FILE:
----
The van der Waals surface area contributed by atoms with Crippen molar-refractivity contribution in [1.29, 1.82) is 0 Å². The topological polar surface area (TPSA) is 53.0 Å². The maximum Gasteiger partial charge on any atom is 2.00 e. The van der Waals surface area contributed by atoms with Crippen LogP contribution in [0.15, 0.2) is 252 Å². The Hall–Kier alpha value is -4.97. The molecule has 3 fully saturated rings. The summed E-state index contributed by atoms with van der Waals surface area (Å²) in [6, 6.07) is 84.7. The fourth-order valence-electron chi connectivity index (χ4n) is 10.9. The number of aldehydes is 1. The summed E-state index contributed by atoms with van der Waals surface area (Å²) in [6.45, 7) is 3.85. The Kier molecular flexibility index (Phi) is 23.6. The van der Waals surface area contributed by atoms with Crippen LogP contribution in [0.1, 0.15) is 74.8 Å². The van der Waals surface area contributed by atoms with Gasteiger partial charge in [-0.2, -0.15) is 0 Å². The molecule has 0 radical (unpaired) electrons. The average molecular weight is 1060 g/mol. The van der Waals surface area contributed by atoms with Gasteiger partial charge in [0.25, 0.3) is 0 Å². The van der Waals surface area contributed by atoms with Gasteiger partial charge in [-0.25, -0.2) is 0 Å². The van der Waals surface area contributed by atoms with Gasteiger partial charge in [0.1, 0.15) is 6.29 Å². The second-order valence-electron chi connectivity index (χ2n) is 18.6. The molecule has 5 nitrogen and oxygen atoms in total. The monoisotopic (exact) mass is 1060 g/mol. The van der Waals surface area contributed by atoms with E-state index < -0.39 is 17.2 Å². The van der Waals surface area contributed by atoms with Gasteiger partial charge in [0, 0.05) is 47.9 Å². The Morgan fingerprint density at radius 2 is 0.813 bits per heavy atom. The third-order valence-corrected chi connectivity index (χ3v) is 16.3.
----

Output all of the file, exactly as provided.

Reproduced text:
The van der Waals surface area contributed by atoms with Crippen molar-refractivity contribution in [1.29, 1.82) is 0 Å². The topological polar surface area (TPSA) is 53.0 Å². The maximum Gasteiger partial charge on any atom is 2.00 e. The van der Waals surface area contributed by atoms with Crippen LogP contribution in [0.15, 0.2) is 252 Å². The Hall–Kier alpha value is -4.97. The molecule has 3 fully saturated rings. The summed E-state index contributed by atoms with van der Waals surface area (Å²) in [6, 6.07) is 84.7. The fourth-order valence-electron chi connectivity index (χ4n) is 10.9. The number of aldehydes is 1. The summed E-state index contributed by atoms with van der Waals surface area (Å²) in [6.45, 7) is 3.85. The Kier molecular flexibility index (Phi) is 23.6. The van der Waals surface area contributed by atoms with Crippen LogP contribution in [0.1, 0.15) is 74.8 Å². The van der Waals surface area contributed by atoms with Gasteiger partial charge in [-0.2, -0.15) is 0 Å². The molecule has 0 radical (unpaired) electrons. The average molecular weight is 1060 g/mol. The van der Waals surface area contributed by atoms with Gasteiger partial charge in [0.25, 0.3) is 0 Å². The van der Waals surface area contributed by atoms with Gasteiger partial charge in [-0.25, -0.2) is 0 Å². The van der Waals surface area contributed by atoms with Gasteiger partial charge in [0.1, 0.15) is 6.29 Å². The second-order valence-electron chi connectivity index (χ2n) is 18.6. The molecule has 5 nitrogen and oxygen atoms in total. The monoisotopic (exact) mass is 1060 g/mol. The van der Waals surface area contributed by atoms with E-state index < -0.39 is 17.2 Å². The van der Waals surface area contributed by atoms with Gasteiger partial charge in [0, 0.05) is 47.9 Å². The Morgan fingerprint density at radius 2 is 0.813 bits per heavy atom. The third-order valence-corrected chi connectivity index (χ3v) is 16.3.